Clavichord Technique in the Mid-Twentieth Century
by Joan Benson
Proceedings of the International Clavichord Symposium, Atti del Congresso Internazionalie sul Clavicordo, Magnano, 1993
A hundred years ago Arnold Dolmetsch restored, played and then copied his large eighteenth century clavichord. His concerts on this instrument took him from England to California. Fifty years later, there were a small number of clavichord players and builders in Europe and the United States.
Most string keyboardists, however, still believed in the evolution of the piano, which, at best, had not yet lost its colourful, subtle expressiveness. Music by Bach and Mozart was often played by overlapping notes into a long, sweet legato. Similarly, the clavichord was approached in terms of a singing, shaded, legato sound. Both players and builders em phasized the pressing and holding down of keys. In fact, any attempt at clear articulation was obscured by the sluggish release and flickering after-noise of the instruments themselves.
In museums, playable clavichords were often lightly strung. Pianissimos were possible, but it was easy to overstrike strings and force them out of pitch. Fingertips, poised on keys, had to pull inward and forward so as not to wobble the keys or push them down too far.
Mid-twentieth-century harpsichordists and organists rarely played the clavichord in public. Followers of Wanda Landowska, for example, used an explosive finger-thrust technique that suited her heavy-Pleyel harpsichord but was useless on the clavichord. In fact, Landowska considered the latter instrument “primitive”.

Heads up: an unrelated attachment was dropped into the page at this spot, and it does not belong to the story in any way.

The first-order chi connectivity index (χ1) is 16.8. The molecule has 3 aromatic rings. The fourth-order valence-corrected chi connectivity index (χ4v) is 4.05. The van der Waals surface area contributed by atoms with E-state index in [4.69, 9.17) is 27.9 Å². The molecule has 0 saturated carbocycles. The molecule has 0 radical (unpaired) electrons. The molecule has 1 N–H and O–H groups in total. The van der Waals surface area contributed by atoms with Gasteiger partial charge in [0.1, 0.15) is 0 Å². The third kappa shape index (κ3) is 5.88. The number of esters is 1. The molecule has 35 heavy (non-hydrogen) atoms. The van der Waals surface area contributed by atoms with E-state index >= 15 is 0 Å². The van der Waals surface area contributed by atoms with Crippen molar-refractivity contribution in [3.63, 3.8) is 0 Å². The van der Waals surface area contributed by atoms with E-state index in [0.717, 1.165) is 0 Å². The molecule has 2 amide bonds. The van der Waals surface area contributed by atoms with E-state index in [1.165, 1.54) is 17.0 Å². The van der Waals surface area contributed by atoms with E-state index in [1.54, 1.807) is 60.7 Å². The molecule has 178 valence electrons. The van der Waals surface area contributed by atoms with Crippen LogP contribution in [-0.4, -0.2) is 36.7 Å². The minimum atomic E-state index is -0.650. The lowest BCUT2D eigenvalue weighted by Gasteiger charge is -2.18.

In England, however, clavichords were popular among a certain elite. Those of Tom Goff, for example, were loved for their gentle melancholy and required a very light, legato touch. It was customary for English players to use Bebung on every possible note. Beginners were taught to play Bach’s E Major Two-Part Invention with a constant vibrato, thus slowing the tempo to a snail’s pace. in other countries, however, the Bebung was maintained as a special effect.
In Portugal, Santiago Kastner – who would eventually influence a number of today’s clavichordists – explored a wide range of forgotten literature, emphasizing that of Iberia. He used his strong, well-padded fingers to produce vigorous, full sounds on the larger, deeper-actioned but inarticulate clavichords of Merzdorf and Jacobus Verwolf.
It was in Germany and Austria that the clavichord was more often played by harpsichordists. Occasionally, there were traces of the old Berlin school. Fritz Neumeyer, for example, taught a beginner’s exercise that came from that city’s past. Five fingers are lightly poised on consecutive lower keys. The one finger depresses a single key as slowly as possible, until the chosen pressure point is reached, maintained, and finally, released. Other fingers remain immobile. Most important, the player must produce no sound. This teaches one to be super-aware of the key lever and the increasing pressure of tangent against strings. One learns to interact sensitively and precisely with the instrument. Neumeyer described this as an elephant walking on clouds. In Empfindsamkeit music particularly, this fingertip aliveness was essential for dynamic control.
Another German, Alfred Kreutz, is said to have shaded so expressively that he brought tears to his listener’s eyes. After the harsh Second World War, however, he abandoned the clavichord.